Q. What’s been your favorite relationship within golf?
A. You know, I have always had great relationships with caddies. Essentially, you know, when I started as a caddy and I ended up as a caddy with a microphone, really, I’d get all my information from them, and I used to get my drugs from them. It’s a subculture. You know, they are so funny, and they work really hard. They don’t keep the money that they make — at least for the most part they don’t. They live in the present, and it’s just — they are the lifeblood of the game. There’s nothing like — playing golf in a cart is one thing, but walking with somebody carrying your clubs — you know, it’s just so much a part of the game. I love them.
Q. What’s one of the accomplishments that you’re most proud of?
A. I think being on the Ryder Cup team, you know, is the high point for me. I only played on one, and we lost, and it’s still the high point, you know, just being a member of that club, you know? A Ryder Cup member. It is the greatest event in golf — one of the greatest in sports, I think. It’s one of those that transcends the sport because it’s about nothing except a trophy. There’s no money. There’s no nothing. It’s the reason that you play the game in the first place. The only similar event I can think of would be the Stanley Cup. Nothing matters except that trophy.
Make your practice swing first and let the ball get in the way. Your practice swing is always comfortable. You always end up in a good place. Nobody ever fucks up a practice swing.
Q. One piece of golf advice for our readers or our golfing readers?
A. Yeah, you know, I give the same advice to everybody. Make your practice swing first and let the ball get in the way. Your practice swing is always comfortable. You always end up in a good place. Nobody ever fucks up a practice swing. The problem is, you know, when you get to hitting the ball, you try to hit it, you’re not swinging. So if you make your practice swing and let the ball get in the way, then all you have to do is find out where the ball goes when you do that and then learn how to aim it.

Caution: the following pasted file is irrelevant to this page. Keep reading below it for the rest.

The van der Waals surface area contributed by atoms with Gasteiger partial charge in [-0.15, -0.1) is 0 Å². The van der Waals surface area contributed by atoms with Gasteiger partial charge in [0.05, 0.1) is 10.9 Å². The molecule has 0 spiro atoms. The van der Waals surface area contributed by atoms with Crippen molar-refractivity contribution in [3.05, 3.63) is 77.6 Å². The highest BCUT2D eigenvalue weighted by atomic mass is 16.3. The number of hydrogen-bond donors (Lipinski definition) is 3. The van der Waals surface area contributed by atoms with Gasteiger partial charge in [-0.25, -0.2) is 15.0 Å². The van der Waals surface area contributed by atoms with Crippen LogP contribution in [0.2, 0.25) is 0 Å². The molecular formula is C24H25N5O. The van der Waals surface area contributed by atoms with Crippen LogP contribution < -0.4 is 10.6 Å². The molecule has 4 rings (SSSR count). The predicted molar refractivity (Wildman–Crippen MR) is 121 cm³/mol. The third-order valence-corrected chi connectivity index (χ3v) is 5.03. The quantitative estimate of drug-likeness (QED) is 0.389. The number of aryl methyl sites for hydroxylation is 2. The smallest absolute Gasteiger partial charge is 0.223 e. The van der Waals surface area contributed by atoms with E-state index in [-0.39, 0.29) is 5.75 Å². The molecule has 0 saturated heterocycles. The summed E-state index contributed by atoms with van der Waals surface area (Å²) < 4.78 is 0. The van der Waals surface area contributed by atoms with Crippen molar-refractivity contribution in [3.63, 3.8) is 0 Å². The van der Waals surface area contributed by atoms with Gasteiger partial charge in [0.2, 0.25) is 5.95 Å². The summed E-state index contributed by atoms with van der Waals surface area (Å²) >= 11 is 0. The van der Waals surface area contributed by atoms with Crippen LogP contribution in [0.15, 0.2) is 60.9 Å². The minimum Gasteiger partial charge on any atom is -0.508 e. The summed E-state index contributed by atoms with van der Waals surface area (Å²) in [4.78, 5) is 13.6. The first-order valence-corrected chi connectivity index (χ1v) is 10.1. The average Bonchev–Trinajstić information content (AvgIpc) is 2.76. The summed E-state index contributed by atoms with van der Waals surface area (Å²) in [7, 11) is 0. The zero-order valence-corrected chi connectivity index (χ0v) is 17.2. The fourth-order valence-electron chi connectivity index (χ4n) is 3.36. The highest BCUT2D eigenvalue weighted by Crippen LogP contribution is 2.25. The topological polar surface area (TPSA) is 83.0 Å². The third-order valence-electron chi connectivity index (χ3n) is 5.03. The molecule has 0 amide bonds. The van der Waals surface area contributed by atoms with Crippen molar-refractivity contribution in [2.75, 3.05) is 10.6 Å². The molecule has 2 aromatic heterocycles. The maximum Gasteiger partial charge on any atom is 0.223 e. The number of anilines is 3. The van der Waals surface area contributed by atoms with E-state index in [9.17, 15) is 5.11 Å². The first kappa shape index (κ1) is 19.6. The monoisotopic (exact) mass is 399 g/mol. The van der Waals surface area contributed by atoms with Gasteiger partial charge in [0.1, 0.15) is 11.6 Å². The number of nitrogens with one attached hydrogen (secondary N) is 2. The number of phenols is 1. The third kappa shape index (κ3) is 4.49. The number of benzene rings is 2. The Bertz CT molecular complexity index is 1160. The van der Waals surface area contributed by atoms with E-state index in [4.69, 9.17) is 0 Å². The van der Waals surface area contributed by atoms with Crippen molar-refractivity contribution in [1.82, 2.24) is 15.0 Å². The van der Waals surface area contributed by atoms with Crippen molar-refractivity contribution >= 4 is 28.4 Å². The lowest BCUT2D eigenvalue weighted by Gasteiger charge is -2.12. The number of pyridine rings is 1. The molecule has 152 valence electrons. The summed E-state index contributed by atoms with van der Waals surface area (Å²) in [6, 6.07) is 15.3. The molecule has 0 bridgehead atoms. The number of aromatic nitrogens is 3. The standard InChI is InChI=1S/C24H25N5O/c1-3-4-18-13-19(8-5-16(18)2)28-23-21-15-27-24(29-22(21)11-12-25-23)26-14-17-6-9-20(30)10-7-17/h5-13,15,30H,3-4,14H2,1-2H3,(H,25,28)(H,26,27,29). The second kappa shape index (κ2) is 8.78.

Q. What’s one of your favorite events on the tour?
A. I love the Masters tournament. It’s such a special event. It really is. It’s the one major championship that returns to the same venue every year, and people have become familiar with it over the years. It’s the rite of spring.
Q. Any players you’re excited to watch this year?
A. Rory McIlroy, you know? I was the assistant pro at the golf club he grew up at 19 years before he was born. So, you know, to see Rory turn into the player and the kid that he is — I am immensely proud of him. We’ve got a great group of young players coming through the first vanguard of players that grew up with Tiger Woods who set the bar. It’s really exciting to see these kids play.
Q. What’s one thing nobody knows about you?
A. Nobody knows about me? Everybody knows pretty much everything about me. I emptied all the skeletons out of my closet a long time ago. I am trying to think. I am so in love with my beagle; I just can’t even tell you what that dog means to me. I adore dogs to the extent I think they are much more important than human beings, and that’s probably the one thing that I hardly ever bring up. I like your dog much more than I like you.